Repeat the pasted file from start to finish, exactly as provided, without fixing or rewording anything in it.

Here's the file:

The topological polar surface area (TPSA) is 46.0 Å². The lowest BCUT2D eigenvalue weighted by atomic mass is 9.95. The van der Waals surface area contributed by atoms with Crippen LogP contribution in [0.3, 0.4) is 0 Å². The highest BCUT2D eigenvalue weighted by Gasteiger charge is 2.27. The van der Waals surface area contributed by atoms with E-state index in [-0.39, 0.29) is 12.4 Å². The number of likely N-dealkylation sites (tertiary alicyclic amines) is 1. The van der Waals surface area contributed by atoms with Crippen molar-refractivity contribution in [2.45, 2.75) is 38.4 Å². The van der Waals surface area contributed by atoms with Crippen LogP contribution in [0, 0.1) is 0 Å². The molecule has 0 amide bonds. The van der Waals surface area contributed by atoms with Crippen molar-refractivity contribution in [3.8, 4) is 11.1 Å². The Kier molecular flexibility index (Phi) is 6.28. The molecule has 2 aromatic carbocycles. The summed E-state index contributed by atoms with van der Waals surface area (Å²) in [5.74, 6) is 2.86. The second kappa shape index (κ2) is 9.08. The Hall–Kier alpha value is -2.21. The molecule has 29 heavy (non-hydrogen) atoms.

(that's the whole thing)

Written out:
The topological polar surface area (TPSA) is 46.0 Å². The lowest BCUT2D eigenvalue weighted by atomic mass is 9.95. The van der Waals surface area contributed by atoms with Crippen LogP contribution in [0.3, 0.4) is 0 Å². The highest BCUT2D eigenvalue weighted by Gasteiger charge is 2.27. The van der Waals surface area contributed by atoms with E-state index in [-0.39, 0.29) is 12.4 Å². The number of likely N-dealkylation sites (tertiary alicyclic amines) is 1. The van der Waals surface area contributed by atoms with Crippen molar-refractivity contribution in [2.45, 2.75) is 38.4 Å². The van der Waals surface area contributed by atoms with Crippen LogP contribution in [0, 0.1) is 0 Å². The molecule has 0 amide bonds. The van der Waals surface area contributed by atoms with Crippen molar-refractivity contribution in [3.8, 4) is 11.1 Å². The Kier molecular flexibility index (Phi) is 6.28. The molecule has 2 aromatic carbocycles. The summed E-state index contributed by atoms with van der Waals surface area (Å²) in [5.74, 6) is 2.86. The second kappa shape index (κ2) is 9.08. The Hall–Kier alpha value is -2.21. The molecule has 29 heavy (non-hydrogen) atoms.